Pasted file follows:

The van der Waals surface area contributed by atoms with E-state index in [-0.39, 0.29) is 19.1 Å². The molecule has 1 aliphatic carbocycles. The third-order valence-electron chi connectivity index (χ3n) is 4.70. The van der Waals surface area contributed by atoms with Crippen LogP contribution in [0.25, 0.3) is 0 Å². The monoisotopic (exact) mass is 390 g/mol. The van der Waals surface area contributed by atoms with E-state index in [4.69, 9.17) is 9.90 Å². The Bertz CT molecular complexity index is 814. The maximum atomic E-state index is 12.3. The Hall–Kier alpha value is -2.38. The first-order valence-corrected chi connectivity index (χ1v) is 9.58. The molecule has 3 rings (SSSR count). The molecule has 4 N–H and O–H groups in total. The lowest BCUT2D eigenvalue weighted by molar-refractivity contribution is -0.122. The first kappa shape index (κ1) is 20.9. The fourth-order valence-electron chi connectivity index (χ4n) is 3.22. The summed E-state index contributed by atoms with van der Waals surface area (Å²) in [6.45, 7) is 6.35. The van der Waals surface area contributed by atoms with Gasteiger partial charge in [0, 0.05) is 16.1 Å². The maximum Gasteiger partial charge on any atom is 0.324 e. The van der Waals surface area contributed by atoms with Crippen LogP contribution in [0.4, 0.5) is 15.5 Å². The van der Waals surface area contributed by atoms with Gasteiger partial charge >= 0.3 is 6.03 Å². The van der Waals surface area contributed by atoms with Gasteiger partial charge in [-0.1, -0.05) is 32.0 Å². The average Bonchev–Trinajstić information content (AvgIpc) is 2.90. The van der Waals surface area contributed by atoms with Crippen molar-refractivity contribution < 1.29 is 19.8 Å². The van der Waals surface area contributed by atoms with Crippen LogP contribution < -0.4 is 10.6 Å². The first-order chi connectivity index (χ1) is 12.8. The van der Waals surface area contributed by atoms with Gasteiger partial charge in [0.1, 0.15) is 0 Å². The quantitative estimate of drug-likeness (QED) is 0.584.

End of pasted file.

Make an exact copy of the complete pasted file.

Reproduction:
The van der Waals surface area contributed by atoms with E-state index in [-0.39, 0.29) is 19.1 Å². The molecule has 1 aliphatic carbocycles. The third-order valence-electron chi connectivity index (χ3n) is 4.70. The van der Waals surface area contributed by atoms with Crippen LogP contribution in [0.25, 0.3) is 0 Å². The monoisotopic (exact) mass is 390 g/mol. The van der Waals surface area contributed by atoms with E-state index in [4.69, 9.17) is 9.90 Å². The Bertz CT molecular complexity index is 814. The maximum atomic E-state index is 12.3. The Hall–Kier alpha value is -2.38. The first-order valence-corrected chi connectivity index (χ1v) is 9.58. The molecule has 3 rings (SSSR count). The molecule has 4 N–H and O–H groups in total. The lowest BCUT2D eigenvalue weighted by molar-refractivity contribution is -0.122. The first kappa shape index (κ1) is 20.9. The fourth-order valence-electron chi connectivity index (χ4n) is 3.22. The summed E-state index contributed by atoms with van der Waals surface area (Å²) in [6.45, 7) is 6.35. The van der Waals surface area contributed by atoms with Gasteiger partial charge in [0, 0.05) is 16.1 Å². The maximum Gasteiger partial charge on any atom is 0.324 e. The van der Waals surface area contributed by atoms with Crippen LogP contribution in [0.4, 0.5) is 15.5 Å². The van der Waals surface area contributed by atoms with Gasteiger partial charge >= 0.3 is 6.03 Å². The van der Waals surface area contributed by atoms with Gasteiger partial charge in [-0.1, -0.05) is 32.0 Å². The average Bonchev–Trinajstić information content (AvgIpc) is 2.90. The van der Waals surface area contributed by atoms with Crippen molar-refractivity contribution < 1.29 is 19.8 Å². The van der Waals surface area contributed by atoms with Crippen LogP contribution < -0.4 is 10.6 Å². The first-order chi connectivity index (χ1) is 12.8. The van der Waals surface area contributed by atoms with Gasteiger partial charge in [0.1, 0.15) is 0 Å². The quantitative estimate of drug-likeness (QED) is 0.584.